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Unsolicited proposals in infrastructure: a balancing act between incentives vs. competition

Philippe Neves's picture

Photo: kupicoo/ iStock

A key challenge when developing a policy to manage unsolicited proposals (USPs) in infrastructure projects is to strike a balance between receiving submissions and creating competitive tension. In a previous blog, we warned that USPs should be used with caution as an exception to the public procurement method, and argued that a good policy to manage USPs can help ensure transparency and predictability, and protect the public interest.
Surely a government that decides to consider USPs and develops a policy to manage them will look forward to receiving compliant proposals. At the same time, the government should ensure the project represents a fair market price and delivers value for money. Yet what is the incentive for the private sector to submit an unsolicited bid if the government takes it and competitively procures it? How can a government make USPs appealing to the private sector while attracting enough competing bidders?

Is direct negotiation the solution? No. 

Many will think the answer is to directly negotiate the project, but as described in the Review of Experiences with Unsolicited Proposals, we found this leaves the government in a weak negotiating position, with no evidence that directly negotiated proposals lead to faster delivery and to better, innovative projects. Most governments examined in the Review competitively tender USP projects, since directly-negotiated projects often struggle with controversies over transparency and accountability that can delay implementation. In fact, competitive tenders of USPs should be the default option as the procurement approach most likely to achieve value for money and society. And this applies to the private sector as well: a survey of U.S. companies found that 70% favored competitive tenders and acknowledged that it is in their best interest to follow transparent regulations and competitive procedure. The private sector is ready to compete.

It is therefore up to governments to find that sweet spot between providing incentives for the private sector to submit serious proposals on one side, and rewarding the USP proponent without distorting and discouraging competition on the other. The World Bank Group’s Policy Guidelines for Managing Unsolicited Proposals in Infrastructure Projects offer recommendations and guidance for governments to develop a USP policy that maintains equal-bidding conditions during competitive tender.

It is fair to reimburse the studies? There is no such thing as a “free meal”

Under a competitive tender, it is recommended that the government develops its own studies and limits the involvement of the USP proponent to avoid giving strategic advantages that may distort competition. However, in circumstances where the USP proponent is asked to develop feasibility studies, it will expect compensation for the costs incurred. In countries such as Chile, Peru, and Italy, as well as in the U.S. state of Virginia, it is common for the government to repay the cost of the studies when the project is tendered or awarded, and it is good practice to wait until that moment. Reimbursement of such studies is a good way of once again finding a balance to ensure equal-bidding conditions: the USP proponent would otherwise be disadvantaged and burdened with expenses that other bidders have not incurred.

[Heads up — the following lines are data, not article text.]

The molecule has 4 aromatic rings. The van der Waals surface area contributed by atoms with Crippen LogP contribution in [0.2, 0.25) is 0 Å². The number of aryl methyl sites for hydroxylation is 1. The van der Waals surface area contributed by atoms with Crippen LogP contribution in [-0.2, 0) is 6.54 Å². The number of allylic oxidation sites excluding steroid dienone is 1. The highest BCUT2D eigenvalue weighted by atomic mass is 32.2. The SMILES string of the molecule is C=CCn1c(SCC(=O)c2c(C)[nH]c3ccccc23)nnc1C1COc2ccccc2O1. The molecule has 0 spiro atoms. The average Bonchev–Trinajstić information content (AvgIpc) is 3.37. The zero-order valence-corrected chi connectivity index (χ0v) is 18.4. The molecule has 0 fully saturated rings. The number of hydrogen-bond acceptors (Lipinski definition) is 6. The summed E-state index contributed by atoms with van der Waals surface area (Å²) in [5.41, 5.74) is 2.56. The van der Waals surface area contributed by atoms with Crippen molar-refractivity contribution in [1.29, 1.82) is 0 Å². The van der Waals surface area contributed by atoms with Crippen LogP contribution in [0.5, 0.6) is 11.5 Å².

Also, as the government needs to have a clear idea of the costs and scope of the studies that will be developed by the private entity, it is recommended to sign a Project Development Agreement (PDA) to define the role of the USP proponent, responsibilities, and the reimbursement mechanism. For instance, Virginia only reimburses project development costs if it entered into a PDA with the USP proponent.

The question of incentives

At the tender stage, incentive mechanisms could be used to ensure competitive tension, and the Guidelines recommend choosing the options that least distort competition.

Automatic shortlisting allows the USP proponent to be automatically shortlisted to the final bidding stage. The bonus mechanism provides the USP proponent with a small bonus, usually expressed as percentage points during bid evaluation. The latter has been used by Chile, where the bonus has not discouraged external bidders from participating in and winning projects. In some places, such as in South Africa and Virginia, the government uses a no incentive approach, where the USP proponent receives no incentive during the tender. Quality USPs can still be encouraged with the reimbursement of costs incurred in the development of any feasibility studies. One approach does not preclude the other. The key is to provide a small (if any) advantage to the USP proponent without reducing market interest from competing bidders. 

There is another incentive: the right-to-match (also known as the Swiss Challenge) that gives the USP proponent the right to match a competing proposal to win the contract. This mechanism is highly discouraged by the Guidelines—competing bidders will have little incentive to spend resources developing a bid when they know it can be matched by the USP proponent. Our Review of Experiences found that countries that use the right-to-match, including Italy, the Philippines, or Colombia, struggle to attract competing bidders during the procurement process.

The rules of the game need to be clear, to attract competition